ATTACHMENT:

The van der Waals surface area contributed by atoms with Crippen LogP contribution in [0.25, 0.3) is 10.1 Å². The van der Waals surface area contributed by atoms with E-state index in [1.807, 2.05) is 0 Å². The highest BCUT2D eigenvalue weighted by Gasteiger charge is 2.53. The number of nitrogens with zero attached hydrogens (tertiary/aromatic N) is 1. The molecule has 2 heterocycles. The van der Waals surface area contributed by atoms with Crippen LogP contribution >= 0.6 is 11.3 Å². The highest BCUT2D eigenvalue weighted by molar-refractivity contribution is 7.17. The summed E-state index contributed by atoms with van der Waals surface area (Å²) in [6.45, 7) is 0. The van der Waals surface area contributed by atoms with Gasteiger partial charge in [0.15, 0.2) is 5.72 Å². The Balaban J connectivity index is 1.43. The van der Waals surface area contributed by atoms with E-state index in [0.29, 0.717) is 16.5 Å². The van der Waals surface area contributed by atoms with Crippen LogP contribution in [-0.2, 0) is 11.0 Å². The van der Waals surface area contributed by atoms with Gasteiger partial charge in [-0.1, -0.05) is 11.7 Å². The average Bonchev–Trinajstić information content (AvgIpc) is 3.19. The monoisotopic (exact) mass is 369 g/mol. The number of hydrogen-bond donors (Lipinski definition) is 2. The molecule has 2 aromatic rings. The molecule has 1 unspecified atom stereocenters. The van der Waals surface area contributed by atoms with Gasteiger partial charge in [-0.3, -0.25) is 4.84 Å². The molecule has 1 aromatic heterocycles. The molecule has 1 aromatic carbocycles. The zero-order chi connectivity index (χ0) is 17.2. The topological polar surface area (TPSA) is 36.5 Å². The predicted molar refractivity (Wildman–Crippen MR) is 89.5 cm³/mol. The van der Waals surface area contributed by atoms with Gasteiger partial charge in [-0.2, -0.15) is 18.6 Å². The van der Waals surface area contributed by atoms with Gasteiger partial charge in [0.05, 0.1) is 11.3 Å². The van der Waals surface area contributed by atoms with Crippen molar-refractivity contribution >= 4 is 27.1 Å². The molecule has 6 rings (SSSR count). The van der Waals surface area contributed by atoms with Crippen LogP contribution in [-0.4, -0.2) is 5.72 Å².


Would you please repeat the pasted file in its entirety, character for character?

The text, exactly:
The van der Waals surface area contributed by atoms with Crippen LogP contribution in [0.25, 0.3) is 10.1 Å². The van der Waals surface area contributed by atoms with E-state index in [1.807, 2.05) is 0 Å². The highest BCUT2D eigenvalue weighted by Gasteiger charge is 2.53. The number of nitrogens with zero attached hydrogens (tertiary/aromatic N) is 1. The molecule has 2 heterocycles. The van der Waals surface area contributed by atoms with Crippen LogP contribution >= 0.6 is 11.3 Å². The highest BCUT2D eigenvalue weighted by molar-refractivity contribution is 7.17. The summed E-state index contributed by atoms with van der Waals surface area (Å²) in [6.45, 7) is 0. The van der Waals surface area contributed by atoms with Gasteiger partial charge in [0.15, 0.2) is 5.72 Å². The Balaban J connectivity index is 1.43. The van der Waals surface area contributed by atoms with E-state index in [0.29, 0.717) is 16.5 Å². The van der Waals surface area contributed by atoms with Crippen LogP contribution in [-0.2, 0) is 11.0 Å². The van der Waals surface area contributed by atoms with Gasteiger partial charge in [-0.1, -0.05) is 11.7 Å². The average Bonchev–Trinajstić information content (AvgIpc) is 3.19. The monoisotopic (exact) mass is 369 g/mol. The number of hydrogen-bond donors (Lipinski definition) is 2. The molecule has 2 aromatic rings. The molecule has 1 unspecified atom stereocenters. The van der Waals surface area contributed by atoms with Gasteiger partial charge in [-0.3, -0.25) is 4.84 Å². The molecule has 1 aromatic heterocycles. The molecule has 1 aromatic carbocycles. The zero-order chi connectivity index (χ0) is 17.2. The topological polar surface area (TPSA) is 36.5 Å². The predicted molar refractivity (Wildman–Crippen MR) is 89.5 cm³/mol. The van der Waals surface area contributed by atoms with Gasteiger partial charge in [-0.2, -0.15) is 18.6 Å². The van der Waals surface area contributed by atoms with Gasteiger partial charge in [0.05, 0.1) is 11.3 Å². The van der Waals surface area contributed by atoms with Crippen molar-refractivity contribution >= 4 is 27.1 Å². The molecule has 6 rings (SSSR count). The van der Waals surface area contributed by atoms with Crippen LogP contribution in [-0.4, -0.2) is 5.72 Å².